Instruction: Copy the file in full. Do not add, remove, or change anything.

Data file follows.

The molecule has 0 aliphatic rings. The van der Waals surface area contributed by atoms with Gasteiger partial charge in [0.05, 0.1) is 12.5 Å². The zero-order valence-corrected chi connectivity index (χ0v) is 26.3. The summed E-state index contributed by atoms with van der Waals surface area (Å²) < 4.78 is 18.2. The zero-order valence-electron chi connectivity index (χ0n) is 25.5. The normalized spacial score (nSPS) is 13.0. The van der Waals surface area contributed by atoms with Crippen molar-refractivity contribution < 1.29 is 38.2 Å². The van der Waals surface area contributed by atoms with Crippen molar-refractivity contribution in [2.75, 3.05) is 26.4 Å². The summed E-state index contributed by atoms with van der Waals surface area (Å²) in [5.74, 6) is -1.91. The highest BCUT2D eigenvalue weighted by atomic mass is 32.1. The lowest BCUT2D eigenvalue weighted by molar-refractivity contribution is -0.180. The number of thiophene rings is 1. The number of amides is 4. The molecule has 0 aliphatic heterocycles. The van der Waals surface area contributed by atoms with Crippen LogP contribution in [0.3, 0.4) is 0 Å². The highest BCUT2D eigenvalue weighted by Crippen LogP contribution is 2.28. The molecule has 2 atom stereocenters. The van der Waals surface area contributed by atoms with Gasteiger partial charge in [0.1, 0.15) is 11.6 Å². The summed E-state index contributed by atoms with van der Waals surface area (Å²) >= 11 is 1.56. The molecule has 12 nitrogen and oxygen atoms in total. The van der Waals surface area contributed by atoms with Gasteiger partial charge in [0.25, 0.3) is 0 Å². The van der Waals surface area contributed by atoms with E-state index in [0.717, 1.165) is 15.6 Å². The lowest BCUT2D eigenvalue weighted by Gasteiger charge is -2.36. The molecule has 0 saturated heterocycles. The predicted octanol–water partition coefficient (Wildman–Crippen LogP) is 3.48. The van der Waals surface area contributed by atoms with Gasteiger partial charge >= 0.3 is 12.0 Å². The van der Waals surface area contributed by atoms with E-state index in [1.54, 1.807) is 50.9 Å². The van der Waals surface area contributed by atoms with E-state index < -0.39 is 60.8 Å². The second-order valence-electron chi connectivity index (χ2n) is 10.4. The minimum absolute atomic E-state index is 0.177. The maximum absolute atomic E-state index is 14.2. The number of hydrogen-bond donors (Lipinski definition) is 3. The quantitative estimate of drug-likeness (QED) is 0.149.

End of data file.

The molecule has 0 aliphatic rings. The van der Waals surface area contributed by atoms with Gasteiger partial charge in [0.05, 0.1) is 12.5 Å². The zero-order valence-corrected chi connectivity index (χ0v) is 26.3. The summed E-state index contributed by atoms with van der Waals surface area (Å²) < 4.78 is 18.2. The zero-order valence-electron chi connectivity index (χ0n) is 25.5. The normalized spacial score (nSPS) is 13.0. The van der Waals surface area contributed by atoms with Crippen molar-refractivity contribution < 1.29 is 38.2 Å². The van der Waals surface area contributed by atoms with Crippen molar-refractivity contribution in [2.75, 3.05) is 26.4 Å². The summed E-state index contributed by atoms with van der Waals surface area (Å²) in [5.74, 6) is -1.91. The highest BCUT2D eigenvalue weighted by atomic mass is 32.1. The lowest BCUT2D eigenvalue weighted by molar-refractivity contribution is -0.180. The number of thiophene rings is 1. The number of amides is 4. The molecule has 0 aliphatic heterocycles. The van der Waals surface area contributed by atoms with Crippen LogP contribution in [0.3, 0.4) is 0 Å². The highest BCUT2D eigenvalue weighted by Crippen LogP contribution is 2.28. The molecule has 2 atom stereocenters. The van der Waals surface area contributed by atoms with Gasteiger partial charge in [0.1, 0.15) is 11.6 Å². The summed E-state index contributed by atoms with van der Waals surface area (Å²) >= 11 is 1.56. The molecule has 12 nitrogen and oxygen atoms in total. The van der Waals surface area contributed by atoms with Gasteiger partial charge in [0.25, 0.3) is 0 Å². The van der Waals surface area contributed by atoms with E-state index in [0.717, 1.165) is 15.6 Å². The lowest BCUT2D eigenvalue weighted by Gasteiger charge is -2.36. The molecule has 0 saturated heterocycles. The predicted octanol–water partition coefficient (Wildman–Crippen LogP) is 3.48. The van der Waals surface area contributed by atoms with Gasteiger partial charge >= 0.3 is 12.0 Å². The van der Waals surface area contributed by atoms with E-state index in [1.54, 1.807) is 50.9 Å². The van der Waals surface area contributed by atoms with E-state index < -0.39 is 60.8 Å². The second-order valence-electron chi connectivity index (χ2n) is 10.4. The minimum absolute atomic E-state index is 0.177. The maximum absolute atomic E-state index is 14.2. The number of hydrogen-bond donors (Lipinski definition) is 3. The quantitative estimate of drug-likeness (QED) is 0.149.